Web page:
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Saturday, Sept. 25, 2004

WHEN EAST MARRIES WEST

Casting stones at Japanese hospitals


Talk about galling. Last summer my family endured the hectic tedium of a Japanese hospital as my wife underwent surgery on her gallbladder.

There . . . I've managed to pass that pun from my system, sort of like ridding myself of my own little stone. Let's hope I have but one.

In my wife's case, tests showed she had enough stones to veneer her entire innards. Our doctor suggested this was the reason for her recent nausea, and not her husband's limp humor, as she had suggested.

"Right," I told my wife. "A wisecrack a day keeps the doctor at bay!" A line that made even the doctor moan. Upon his recovery, he then penned a letter of introduction to a Tokyo gallstone specialist.

Now, I had never met such a specialist, and immediately pictured a staid gentleman with an unyielding passion for gallstones. I imagined the fellow with his pockets dripping with his favorite such stones and a T-shirt reading, "I 697 gallbladders."

But no. Our specialist turned out to be a razor-straight man whose only outward connection with his work was a rather rocky face, the kind that hit men have in the movies. He glanced at my wife's records and then spoke as if growling to a target in his gunsights: "I'm gonna cut out your gallbladder."

"OK," said my wife. Like most Japanese, she believes doctors are beyond reproach and might not have flinched had he added, "And I'm gonna do it with a butter knife."

But I am not Japanese, and I complained at once. Where was his sensitivity? His patient empathy? His bedside manner?

He blinked at me and then edged back to my wife. "I'm gonna cut out your gallbladder," he told her again. Only this time he smiled.

"Yes," she answered, "Please do." As if hypnotized.

Once outside, I insisted we get a second opinion.

"No," she countered. "My gallbladder has to go. It's full of stones. Didn't you hear him?"

"But he's just one guy. And what if he'd said that about something more vital . . . like your brain?"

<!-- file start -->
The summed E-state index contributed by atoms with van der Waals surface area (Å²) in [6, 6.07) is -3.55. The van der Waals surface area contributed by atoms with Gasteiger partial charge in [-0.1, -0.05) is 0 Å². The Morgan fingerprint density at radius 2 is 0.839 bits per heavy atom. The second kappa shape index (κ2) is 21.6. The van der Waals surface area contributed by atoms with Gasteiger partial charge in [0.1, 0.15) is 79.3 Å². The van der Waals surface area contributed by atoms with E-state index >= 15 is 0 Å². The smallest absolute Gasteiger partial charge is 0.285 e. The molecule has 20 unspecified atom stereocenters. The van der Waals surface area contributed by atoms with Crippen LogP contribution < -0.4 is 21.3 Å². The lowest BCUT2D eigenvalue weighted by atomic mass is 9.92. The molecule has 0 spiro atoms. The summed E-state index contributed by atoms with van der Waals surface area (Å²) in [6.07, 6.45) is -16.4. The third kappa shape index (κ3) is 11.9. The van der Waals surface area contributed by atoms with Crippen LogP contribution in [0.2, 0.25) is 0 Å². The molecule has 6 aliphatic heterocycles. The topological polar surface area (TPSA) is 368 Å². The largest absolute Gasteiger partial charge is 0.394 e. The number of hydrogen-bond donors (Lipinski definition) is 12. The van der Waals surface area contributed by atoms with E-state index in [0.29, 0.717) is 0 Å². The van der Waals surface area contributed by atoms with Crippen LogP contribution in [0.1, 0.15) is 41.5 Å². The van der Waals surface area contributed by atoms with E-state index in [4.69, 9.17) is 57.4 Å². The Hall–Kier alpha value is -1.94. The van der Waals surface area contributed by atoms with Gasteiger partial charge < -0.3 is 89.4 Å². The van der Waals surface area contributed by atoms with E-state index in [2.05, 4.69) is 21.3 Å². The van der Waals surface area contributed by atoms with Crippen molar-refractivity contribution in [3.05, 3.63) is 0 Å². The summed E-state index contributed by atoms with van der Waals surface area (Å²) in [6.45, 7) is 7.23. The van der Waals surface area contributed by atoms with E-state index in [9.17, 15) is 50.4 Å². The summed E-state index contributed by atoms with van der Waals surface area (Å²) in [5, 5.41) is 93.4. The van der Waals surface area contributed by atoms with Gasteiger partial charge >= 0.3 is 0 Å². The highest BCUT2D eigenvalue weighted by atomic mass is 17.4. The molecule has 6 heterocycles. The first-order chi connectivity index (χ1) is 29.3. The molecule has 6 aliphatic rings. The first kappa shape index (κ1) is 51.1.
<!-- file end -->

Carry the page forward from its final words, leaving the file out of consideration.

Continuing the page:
"Silly. My brain wouldn't be full of stones. But if so, it would have to go." Which made me wonder if it had already gone.

Yet we were set. A month later, my wife checked in for her first hospital stay since the birth of our second son. Hopefully what came out this time would have far less appetite.

Now, some people enjoy hospitals. Some people enjoy waiting in lines. And some people enjoy pain. Hence, I cannot grouse too much about the rigmarole of checking in for an operation, lest I offend those who were there for a good time. I will say that virtually every hospital staffer we met was exceptionally kindhearted and cheerful. Not unlike amusement park attendants, minus the mascots.

"How about anesthesia?" asked a nurse.

"Yes, indeed. Please."

"I meant for your wife's operation." She then presented us forms explaining the process and what would happen in the unlikely event my wife "did not wake up."

My wife poked me. "If I don't wake up, then you'll be stuck with the dishes. Ha, ha!"

"Don't even joke about such things! My skin chafes so easily."

The nurse then reconsidered and agreed that maybe I did need anesthesia. I declined, however, under the argument that if I didn't wake up, the bad jokes would just amass inside until my entire body burst.

"That's how foreign physiology goes," I told her as she backed from the room checking her own pulse.

My wife had a single room, so I stayed as late as I could, then rushed back the next day at the crack of dawn. After all, she had cable TV.

Yet it was unnerving to see the closet person in my entire world prepped for an operation, with gooey tubes crammed up her nose and a funny little hat shoved on her head that didn't even match her hairstyle. We hugged and parted for what was to be a 90-minute operation.

Our second son waited with me while I paced. Occasionally he offered words of encouragement, like: "She's gonna be all right, Dad. So let's go eat. I'm starving."

Ninety minutes became three excruciating hours. The doctor called me in.

I was frantic. "Tell me my wife's OK! Please!"

The man gripped my shoulder, fixed me in the eyes, and with a dour voice said . . .

"Who?"

"Oh," he caught himself. "You mean the target. Yeah, she's fine. But more important . . ." Now he pressed a tin of raw meat under my nose and for the first time grinned. "I got the bastard!"

My wife's gallbladder looked like a handful of ground beef, the kind that supermarkets will offer mortgages on. Only with lots of black pepper.

"Those are stones," said the doctor, who seemed to think I could see better if the tin touched my nostrils.

I pushed it away. "But what took so long?"

He delivered a soliloquy about entering a zone, on becoming one with the gallbladder, and time stopping. There was also something about a butter knife. Yet I am not sure I followed his doctor-ese. Or that he did either, as he kept rambling on even after I left.

I stood there waiting when my wife's bed rolled from the operating room.

"I had a dream," she whispered, "that you did the dishes."

"Don't try to talk. Rest. The dishes can come later."

That afternoon the hospital presented my wife a small vial containing her gallstones. As for me, I got the bill. And, no, my wife would not trade.

Our son was away -- eating. So we sat together and listened to hospital muzak.

Which played -- would you believe it? -- "Like a Rolling Stone." And then more rock numbers. Talk about galling.

Oops. It seems I had one pun more.

To contact Thomas Dillon, send e-mail to marriedtojapan@yahoo.com


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